Two indigenous candidate vaccines for COVID-19 have got DCGI clearance to start early phase human trials in the country, the Indian Council of Medical Research (ICMR) said on Tuesday.
In the phase of trials, the company will be enrolling over 1,000 subjects across multiple clinical study sites in India, it said in a regulatory filing.
The report, citing Citing Alexander Lukashev, the director of the Institute of Medical Parasitology, Tropical, and Vector-Borne Diseases at Sechenov University, said the study has been conducted to check the COVID-19 vaccine's safety when given to humans and it has been successfully completed.
Russia's Sechenov University: Russia made headlines on Sunday after it said that the first phase of the clinical trial has proved to be successful. BioNTech SE and Pfizer Inc's Covid-19 vaccine candidate is expected to be ready by the end of 2020.
The Food and Drug Administration has said that any COVID-19 vaccine would need to prevent illness or decrease the severity of the disease in 50 percent of people who receive it in order to be approved.
The authors of the study, however, noted that they were unable to say how long that immune response lasted, a crucial question when weighing the effectiveness of a vaccine. However, the institute has selected only 18 volunteers between the age group of 18-55 years.
Canada's economy added 953000 jobs in June - RCI | English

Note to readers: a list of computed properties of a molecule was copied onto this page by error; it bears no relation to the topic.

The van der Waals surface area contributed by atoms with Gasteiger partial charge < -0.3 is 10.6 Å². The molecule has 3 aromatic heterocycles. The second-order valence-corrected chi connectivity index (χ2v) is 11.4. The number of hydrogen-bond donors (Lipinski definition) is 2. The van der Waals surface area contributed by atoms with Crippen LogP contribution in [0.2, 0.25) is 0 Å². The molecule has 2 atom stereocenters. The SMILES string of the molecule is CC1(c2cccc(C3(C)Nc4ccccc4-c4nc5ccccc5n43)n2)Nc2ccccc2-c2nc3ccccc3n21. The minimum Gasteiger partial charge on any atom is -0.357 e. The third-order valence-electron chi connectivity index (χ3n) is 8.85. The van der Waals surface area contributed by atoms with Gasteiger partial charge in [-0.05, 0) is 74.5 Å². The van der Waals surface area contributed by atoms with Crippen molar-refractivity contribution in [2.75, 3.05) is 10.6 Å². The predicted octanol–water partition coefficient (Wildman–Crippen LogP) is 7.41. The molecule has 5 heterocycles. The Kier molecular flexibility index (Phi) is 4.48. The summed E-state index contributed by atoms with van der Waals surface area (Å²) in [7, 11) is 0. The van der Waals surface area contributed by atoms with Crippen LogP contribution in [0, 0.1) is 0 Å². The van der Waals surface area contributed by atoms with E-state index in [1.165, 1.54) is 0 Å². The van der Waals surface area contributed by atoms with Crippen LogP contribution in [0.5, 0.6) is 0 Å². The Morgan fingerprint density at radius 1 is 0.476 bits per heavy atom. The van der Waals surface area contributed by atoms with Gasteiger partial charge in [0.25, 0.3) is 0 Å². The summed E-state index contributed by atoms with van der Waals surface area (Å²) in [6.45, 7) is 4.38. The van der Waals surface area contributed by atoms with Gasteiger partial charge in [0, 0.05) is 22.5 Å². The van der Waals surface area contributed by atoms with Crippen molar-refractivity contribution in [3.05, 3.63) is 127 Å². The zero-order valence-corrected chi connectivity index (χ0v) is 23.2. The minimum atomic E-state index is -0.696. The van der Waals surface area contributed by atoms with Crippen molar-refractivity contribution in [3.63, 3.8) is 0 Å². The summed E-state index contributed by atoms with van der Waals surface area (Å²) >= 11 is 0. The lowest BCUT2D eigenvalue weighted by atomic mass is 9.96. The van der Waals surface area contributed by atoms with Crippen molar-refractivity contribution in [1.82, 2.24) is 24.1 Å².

In June, employment was still down 9.2 percent from February before the World Health Organization declared the global pandemic. Market expectations were for an increase of 550,000 jobs in June, according to economists from National Bank Financial.
India's COVID-19 tally is close to hitting the one million mark, with new cases pushing the total number to 93,6181 on Wednesday.
The official said one silver lining of current outbreaks is that it is allowing tens of thousands of people to participate in clinical trials needed to test the vaccines, some of which are set to enter phase three trials within a few weeks. Almost 150 potential COVID-19 vaccines are being tested around the world, according to the World Health Organization (WHO).
Moderna had previously published "interim results" from the first stages of its trial, called Phase 1 in May.
The Russian university claims all human trials of the vaccine have been completed, but, only 40 volunteers were involved in the clinical trial.
However, more than half of the participants reported fatigue, headache, chills, myalgia or pain at the injection site.
Oxford University scientists who were working on this coronavirus vaccine had earlier on said that the vaccine may only have a 50-per-cent chance of success. According to the same World Health Organization document, the only vaccine candidates to have reached Phase III trials were the University of Oxford/Astra Zeneca's and China's Sinovac's.